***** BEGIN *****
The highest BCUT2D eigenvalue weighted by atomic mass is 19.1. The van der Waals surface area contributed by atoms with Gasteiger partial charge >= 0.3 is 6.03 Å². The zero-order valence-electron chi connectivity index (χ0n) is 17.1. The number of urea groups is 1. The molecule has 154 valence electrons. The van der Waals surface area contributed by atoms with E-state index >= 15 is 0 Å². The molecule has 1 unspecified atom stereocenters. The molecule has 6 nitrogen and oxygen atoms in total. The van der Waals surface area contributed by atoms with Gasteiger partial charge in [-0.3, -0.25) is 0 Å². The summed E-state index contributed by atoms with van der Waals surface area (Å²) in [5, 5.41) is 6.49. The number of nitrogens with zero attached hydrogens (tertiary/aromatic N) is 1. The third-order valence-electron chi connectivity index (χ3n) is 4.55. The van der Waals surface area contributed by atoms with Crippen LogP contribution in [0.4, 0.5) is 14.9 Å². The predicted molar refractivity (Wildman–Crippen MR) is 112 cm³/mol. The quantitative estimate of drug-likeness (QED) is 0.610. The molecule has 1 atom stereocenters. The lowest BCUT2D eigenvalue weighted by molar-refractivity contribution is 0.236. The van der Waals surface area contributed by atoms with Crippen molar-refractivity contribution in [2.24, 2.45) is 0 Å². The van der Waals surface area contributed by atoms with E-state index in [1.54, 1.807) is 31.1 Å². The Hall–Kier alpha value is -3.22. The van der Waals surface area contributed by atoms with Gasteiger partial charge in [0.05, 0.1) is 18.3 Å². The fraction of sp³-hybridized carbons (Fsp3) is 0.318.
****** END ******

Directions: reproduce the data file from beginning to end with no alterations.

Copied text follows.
The highest BCUT2D eigenvalue weighted by atomic mass is 19.1. The van der Waals surface area contributed by atoms with Gasteiger partial charge >= 0.3 is 6.03 Å². The zero-order valence-electron chi connectivity index (χ0n) is 17.1. The number of urea groups is 1. The molecule has 154 valence electrons. The van der Waals surface area contributed by atoms with E-state index >= 15 is 0 Å². The molecule has 1 unspecified atom stereocenters. The molecule has 6 nitrogen and oxygen atoms in total. The van der Waals surface area contributed by atoms with Gasteiger partial charge in [-0.3, -0.25) is 0 Å². The summed E-state index contributed by atoms with van der Waals surface area (Å²) in [5, 5.41) is 6.49. The number of nitrogens with zero attached hydrogens (tertiary/aromatic N) is 1. The third-order valence-electron chi connectivity index (χ3n) is 4.55. The van der Waals surface area contributed by atoms with Crippen LogP contribution in [0.4, 0.5) is 14.9 Å². The predicted molar refractivity (Wildman–Crippen MR) is 112 cm³/mol. The quantitative estimate of drug-likeness (QED) is 0.610. The molecule has 1 atom stereocenters. The lowest BCUT2D eigenvalue weighted by molar-refractivity contribution is 0.236. The van der Waals surface area contributed by atoms with Crippen molar-refractivity contribution in [2.24, 2.45) is 0 Å². The van der Waals surface area contributed by atoms with E-state index in [1.54, 1.807) is 31.1 Å². The Hall–Kier alpha value is -3.22. The van der Waals surface area contributed by atoms with Gasteiger partial charge in [0.05, 0.1) is 18.3 Å². The fraction of sp³-hybridized carbons (Fsp3) is 0.318.